The pressure should all be heaped on Phil Mickelson at next week’s Ryder Cup as the man who instigated the USA’s concerted attempt to stall Europe’s domination, believes Colin Montgomerie.
The captain of Europe in 2010 doesn’t blame the US for the overhaul of their Ryder Cup strategy via their “task force”, saying that the Americans “had to do something” after the heavy loss at Gleneagles.
But he thinks Mickelson as the ringleader of the group that forced change – starting only a couple of hours after they lost the cup at the infamous losers’ press conference when the five-time major champion publicly criticised captain Tom Watson – bears the greatest responsibility at Hazeltine next week.
“Phil has put extra pressure on himself coming into the Ryder Cup by what was said last time,” said Monty, who will again be part of the commentary and analysis team with Sky Sports.
“I think Phil would regret what he said publicly. If there is an issue with the captain or whatever the case may be, that should be dealt with or spoken about behind closed doors. But we have to respect the captain, that is No 1.
“I think Tom Watson reacted to it with dignity, was diplomatic and ambassadorial and he handled that by not really saying anything at all. I think most thought it was the wrong place, wrong time for that.”
Many in the US think that Mickelson’s public mutiny in the wake of defeat was necessary, however, as it set in motion the process by which the “task force” of senior players was established to examine how the US can better approach the Ryder Cup.
Mickelson himself has been a major figure within that system along with Tiger Woods, Davis Love III, Jim Furyk, Steve Stricker and Rickie Fowler, all of whom will have some kind role playing, captaining or in the team room at Hazeltine.
Monty thinks that Mickelson’s leading role in this could leave him vulnerable.
“He is in the team again, he has made it on merit but with all that’s happened he has put himself under pressure to perform and Europe’s players will know that,” he continued.
“When the draw comes out for Friday, it will be drilled into our guys: right, this guy is under huge pressure here to perform from what he said two years ago.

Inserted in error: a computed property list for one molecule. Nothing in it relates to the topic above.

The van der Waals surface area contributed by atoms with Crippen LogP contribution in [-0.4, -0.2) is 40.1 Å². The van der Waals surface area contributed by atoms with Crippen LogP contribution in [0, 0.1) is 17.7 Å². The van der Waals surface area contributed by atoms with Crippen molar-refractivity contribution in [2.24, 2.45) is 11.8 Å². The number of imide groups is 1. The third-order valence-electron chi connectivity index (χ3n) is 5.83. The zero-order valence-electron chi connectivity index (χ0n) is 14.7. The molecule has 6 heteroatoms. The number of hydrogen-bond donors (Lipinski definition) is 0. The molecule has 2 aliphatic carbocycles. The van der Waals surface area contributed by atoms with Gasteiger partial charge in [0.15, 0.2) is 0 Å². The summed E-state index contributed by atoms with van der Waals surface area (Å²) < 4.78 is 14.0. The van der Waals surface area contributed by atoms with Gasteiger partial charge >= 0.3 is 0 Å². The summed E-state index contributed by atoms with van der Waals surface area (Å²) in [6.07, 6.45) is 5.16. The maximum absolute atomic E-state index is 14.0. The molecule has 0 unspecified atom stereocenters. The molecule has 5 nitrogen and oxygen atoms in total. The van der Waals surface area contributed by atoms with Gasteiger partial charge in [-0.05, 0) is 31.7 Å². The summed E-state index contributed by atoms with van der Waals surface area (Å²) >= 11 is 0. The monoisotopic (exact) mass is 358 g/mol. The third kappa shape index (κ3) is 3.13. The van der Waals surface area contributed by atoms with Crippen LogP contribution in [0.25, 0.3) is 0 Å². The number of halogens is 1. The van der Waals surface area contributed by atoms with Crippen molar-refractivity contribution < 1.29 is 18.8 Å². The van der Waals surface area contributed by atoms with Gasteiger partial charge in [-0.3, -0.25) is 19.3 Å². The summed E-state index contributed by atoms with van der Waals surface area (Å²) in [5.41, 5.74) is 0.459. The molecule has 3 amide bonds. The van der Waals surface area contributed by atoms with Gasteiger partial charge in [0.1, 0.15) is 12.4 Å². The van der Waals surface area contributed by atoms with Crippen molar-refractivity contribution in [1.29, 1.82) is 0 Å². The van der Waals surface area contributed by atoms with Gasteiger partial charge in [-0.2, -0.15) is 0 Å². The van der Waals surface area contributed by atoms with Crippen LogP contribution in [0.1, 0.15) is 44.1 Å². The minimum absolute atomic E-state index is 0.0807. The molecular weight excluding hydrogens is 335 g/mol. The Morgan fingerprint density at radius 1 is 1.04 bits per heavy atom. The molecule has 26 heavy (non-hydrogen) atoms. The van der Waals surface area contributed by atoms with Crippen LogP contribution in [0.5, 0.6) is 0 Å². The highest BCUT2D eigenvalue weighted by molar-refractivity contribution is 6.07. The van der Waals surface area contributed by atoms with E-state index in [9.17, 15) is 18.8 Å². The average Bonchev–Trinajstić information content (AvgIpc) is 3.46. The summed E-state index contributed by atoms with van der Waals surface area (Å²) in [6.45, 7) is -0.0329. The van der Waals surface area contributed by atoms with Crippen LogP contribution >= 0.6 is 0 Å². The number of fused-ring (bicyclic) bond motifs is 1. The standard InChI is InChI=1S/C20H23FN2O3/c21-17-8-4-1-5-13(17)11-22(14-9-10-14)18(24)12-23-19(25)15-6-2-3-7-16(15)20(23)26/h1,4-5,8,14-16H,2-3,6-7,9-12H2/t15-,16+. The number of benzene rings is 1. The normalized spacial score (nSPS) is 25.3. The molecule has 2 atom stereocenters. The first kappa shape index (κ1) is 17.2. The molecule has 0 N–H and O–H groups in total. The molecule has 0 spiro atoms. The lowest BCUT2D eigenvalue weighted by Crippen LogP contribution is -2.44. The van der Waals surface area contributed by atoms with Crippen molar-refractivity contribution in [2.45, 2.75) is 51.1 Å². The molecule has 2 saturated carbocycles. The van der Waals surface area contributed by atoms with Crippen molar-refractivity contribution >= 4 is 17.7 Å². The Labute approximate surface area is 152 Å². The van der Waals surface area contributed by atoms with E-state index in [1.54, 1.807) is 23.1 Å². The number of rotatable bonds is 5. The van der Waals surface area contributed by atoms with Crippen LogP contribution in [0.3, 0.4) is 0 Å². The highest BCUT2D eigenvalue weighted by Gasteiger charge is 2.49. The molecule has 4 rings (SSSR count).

“If he can handle it, fine. If he can’t, well, he will regret what he said even more.”
Victory was very important for the US even before they were so thorough in their preparations, added Monty.
“They’ve lost six of seven, to lose seven of eight would obviously be bad for them and for the next one in France, Europe are bound to be favourites again on home soil,” he pointed out. “Eight out of nine begins to look very, very one-sided.
“They are embarrassed at the way they have performed over the last 12 years. It might be better for the Ryder Cup if the US were to win, possibly, it has got to be a contest. But you’re asking the wrong guy; I’d like us to win it every time!”
Monty is intrigued by Tiger Woods’ non-playing presence this time and what it could do for both teams.
“It seems to mean more to him now,” he added. “I think it’s good for him to be seen in a supporting role and I hope it gives him incentive to get back on the team proper for France.
“Tiger could have an intimidation factor, maybe for the European rookies. I think it is a wise move of Davis and all credit to Tiger for stepping up to the plate and saying : yes, I am not playing but I will be there, I want to support America.
“And him being on the tee it is different and it will be difficult for our rookies when he is standing there. If I had had someone of that stature for my first game – if Jack Nicklaus had been standing there on the first tee or Arnold Palmer – my God, you would feel it. And I think Tiger will be used as much as possible in that way.”
Still, Monty feels Europe’s rookies hold the key to the whole event.
“It is going to be loud and aggressive sometimes. It is going to be difficult for them, there is no doubt.
“You never really know what rookies are going to do. But if we can get three and a half points out of those rookies on Sunday then I think we win the Ryder Cup. In 2002 we had four rookies and not one of them lost their singles.
“Let’s hope for Darren’s sake he has made the right choice and Thomas Pieters brings home one of those points.”